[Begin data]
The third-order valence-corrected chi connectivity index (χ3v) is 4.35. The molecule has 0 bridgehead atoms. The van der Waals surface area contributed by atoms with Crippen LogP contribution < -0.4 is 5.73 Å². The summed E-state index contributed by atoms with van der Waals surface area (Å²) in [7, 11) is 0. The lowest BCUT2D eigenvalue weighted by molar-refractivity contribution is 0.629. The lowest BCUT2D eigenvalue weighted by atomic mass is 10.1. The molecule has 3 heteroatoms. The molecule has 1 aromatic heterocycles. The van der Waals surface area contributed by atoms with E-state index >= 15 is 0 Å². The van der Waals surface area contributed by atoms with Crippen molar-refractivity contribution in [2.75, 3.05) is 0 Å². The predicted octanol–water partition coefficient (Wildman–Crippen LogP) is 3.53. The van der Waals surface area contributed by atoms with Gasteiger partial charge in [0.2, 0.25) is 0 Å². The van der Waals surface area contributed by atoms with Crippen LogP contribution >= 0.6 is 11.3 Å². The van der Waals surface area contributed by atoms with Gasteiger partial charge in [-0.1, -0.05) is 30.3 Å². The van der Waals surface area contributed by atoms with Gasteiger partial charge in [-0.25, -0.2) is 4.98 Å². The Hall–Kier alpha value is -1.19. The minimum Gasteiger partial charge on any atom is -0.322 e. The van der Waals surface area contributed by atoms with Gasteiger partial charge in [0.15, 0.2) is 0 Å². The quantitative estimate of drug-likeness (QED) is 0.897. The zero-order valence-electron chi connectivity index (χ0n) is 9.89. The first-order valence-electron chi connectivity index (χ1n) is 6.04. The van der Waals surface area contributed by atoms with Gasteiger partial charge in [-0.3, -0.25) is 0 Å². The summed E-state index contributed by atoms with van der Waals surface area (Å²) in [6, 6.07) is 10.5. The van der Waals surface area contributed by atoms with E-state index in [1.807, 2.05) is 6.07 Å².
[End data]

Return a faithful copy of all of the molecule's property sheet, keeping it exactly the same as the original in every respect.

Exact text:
The third-order valence-corrected chi connectivity index (χ3v) is 4.35. The molecule has 0 bridgehead atoms. The van der Waals surface area contributed by atoms with Crippen LogP contribution < -0.4 is 5.73 Å². The summed E-state index contributed by atoms with van der Waals surface area (Å²) in [7, 11) is 0. The lowest BCUT2D eigenvalue weighted by molar-refractivity contribution is 0.629. The lowest BCUT2D eigenvalue weighted by atomic mass is 10.1. The molecule has 3 heteroatoms. The molecule has 1 aromatic heterocycles. The van der Waals surface area contributed by atoms with E-state index >= 15 is 0 Å². The van der Waals surface area contributed by atoms with Crippen molar-refractivity contribution in [2.75, 3.05) is 0 Å². The predicted octanol–water partition coefficient (Wildman–Crippen LogP) is 3.53. The van der Waals surface area contributed by atoms with Gasteiger partial charge in [0.2, 0.25) is 0 Å². The van der Waals surface area contributed by atoms with Crippen LogP contribution >= 0.6 is 11.3 Å². The van der Waals surface area contributed by atoms with Gasteiger partial charge in [-0.1, -0.05) is 30.3 Å². The van der Waals surface area contributed by atoms with Gasteiger partial charge in [-0.25, -0.2) is 4.98 Å². The Hall–Kier alpha value is -1.19. The minimum Gasteiger partial charge on any atom is -0.322 e. The van der Waals surface area contributed by atoms with Gasteiger partial charge in [0.15, 0.2) is 0 Å². The quantitative estimate of drug-likeness (QED) is 0.897. The zero-order valence-electron chi connectivity index (χ0n) is 9.89. The first-order valence-electron chi connectivity index (χ1n) is 6.04. The van der Waals surface area contributed by atoms with Gasteiger partial charge in [-0.3, -0.25) is 0 Å². The summed E-state index contributed by atoms with van der Waals surface area (Å²) in [6, 6.07) is 10.5. The van der Waals surface area contributed by atoms with E-state index in [1.807, 2.05) is 6.07 Å².